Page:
Russia's nuclear agency on Saturday said an explosion at an Arctic missile testing site had killed five of its staff after the military had put the toll at two.
Earlier, the authorities in a nearby city said the accident had caused a spike in radiation levels but the military denied this.
The accident on Thursday happened during testing of a liquid propellant rocket engine at a missile test site in the far northern Arkhangelsk region.
In a statement, Rosatom said the accident killed five of its staff and injured three, who suffered burns and other injuries.
Rosatom said its staff were providing engineering and technical support for the "isotope power source" of the missile engine.
The military had not described the accident as involving nuclear fuel.
The authorities have released few details of the accident at the Nyonoksa test site on the White Sea, used for testing missiles used in nuclear submarines and ships since the Soviet era.
The defence ministry initially said that six defence ministry employees and a developer were injured while two specialists died of their wounds.
The authorities in Severodvinsk, a city around 30 kilometres (19 miles) away from the test site, said on their website that automatic radiation detection sensors in the city "recorded a brief rise in radiation levels" on Thursday morning.
The post was later taken down.
An official responsible for civil defence, Valentin Magomedov, told TASS state news agency on Thursday that radiation levels rose to 2.0 microsieverts per hour for half an hour from 11:50 am (0850 GMT), before falling sharply.
He said this exceeded the permitted limit of 0.6 microsieverts, TASS reported.
Russian online media published unattributed video that journalists said showed a line of ambulances speeding through Moscow to take the injured to a centre that specialises in the treatment of radiation victims.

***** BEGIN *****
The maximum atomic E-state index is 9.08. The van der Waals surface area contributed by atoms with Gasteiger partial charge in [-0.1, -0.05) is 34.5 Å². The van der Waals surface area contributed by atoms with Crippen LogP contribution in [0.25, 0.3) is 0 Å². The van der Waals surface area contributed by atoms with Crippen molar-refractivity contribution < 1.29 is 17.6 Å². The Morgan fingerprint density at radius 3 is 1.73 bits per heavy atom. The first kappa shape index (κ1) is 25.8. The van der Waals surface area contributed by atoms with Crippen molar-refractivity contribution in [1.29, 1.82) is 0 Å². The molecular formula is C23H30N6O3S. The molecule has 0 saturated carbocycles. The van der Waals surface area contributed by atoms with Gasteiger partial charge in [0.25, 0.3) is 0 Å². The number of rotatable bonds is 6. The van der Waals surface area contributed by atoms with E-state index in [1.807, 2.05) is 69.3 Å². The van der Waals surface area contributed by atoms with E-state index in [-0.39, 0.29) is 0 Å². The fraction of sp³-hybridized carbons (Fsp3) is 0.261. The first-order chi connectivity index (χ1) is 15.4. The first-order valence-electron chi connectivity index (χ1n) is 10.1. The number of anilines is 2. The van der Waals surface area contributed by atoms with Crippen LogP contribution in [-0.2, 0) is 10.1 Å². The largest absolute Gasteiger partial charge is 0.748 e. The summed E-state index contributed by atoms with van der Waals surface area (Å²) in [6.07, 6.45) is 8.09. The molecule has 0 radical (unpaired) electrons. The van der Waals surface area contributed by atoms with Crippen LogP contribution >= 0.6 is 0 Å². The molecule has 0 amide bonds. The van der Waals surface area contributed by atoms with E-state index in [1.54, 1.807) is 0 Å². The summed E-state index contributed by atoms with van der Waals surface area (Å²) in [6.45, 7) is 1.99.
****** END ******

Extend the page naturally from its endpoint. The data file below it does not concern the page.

Rosatom said that the injured were being treated at a "specialised medical centre."
An expert from Moscow's Institute for Nuclear Research, Boris Zhuikov, told RBK independent news site that isotope power sources are mainly used in spacecraft and are not usually dangerous for people working with them.
"If they are damaged, people who are nearby could be hurt. Isotope sources use various types of fuel: plutonium, promethium or cerium," Mr Zhuikov said.
The radioactivity levels involved are "absolutely not comparable with those during serious accidents at reactors," he added.
The news of the accident prompted residents of Severodvinsk to rush to pharmacies on Thursday to stock up on iodine, which can be taken to stop the thyroid gland absorbing radiation.
"People started to panic. Within a matter of an hour all the iodine and iodine-containing drugs were sold out," pharmacist Yelena Varinskaya told AFP.
The Soviet Union saw the world's worst nuclear accident at Chernobyl in 1986, when the authorities sought to cover up the seriousness of the disaster.
(Except for the headline, this story has not been edited by NDTV staff and is published from a syndicated feed.)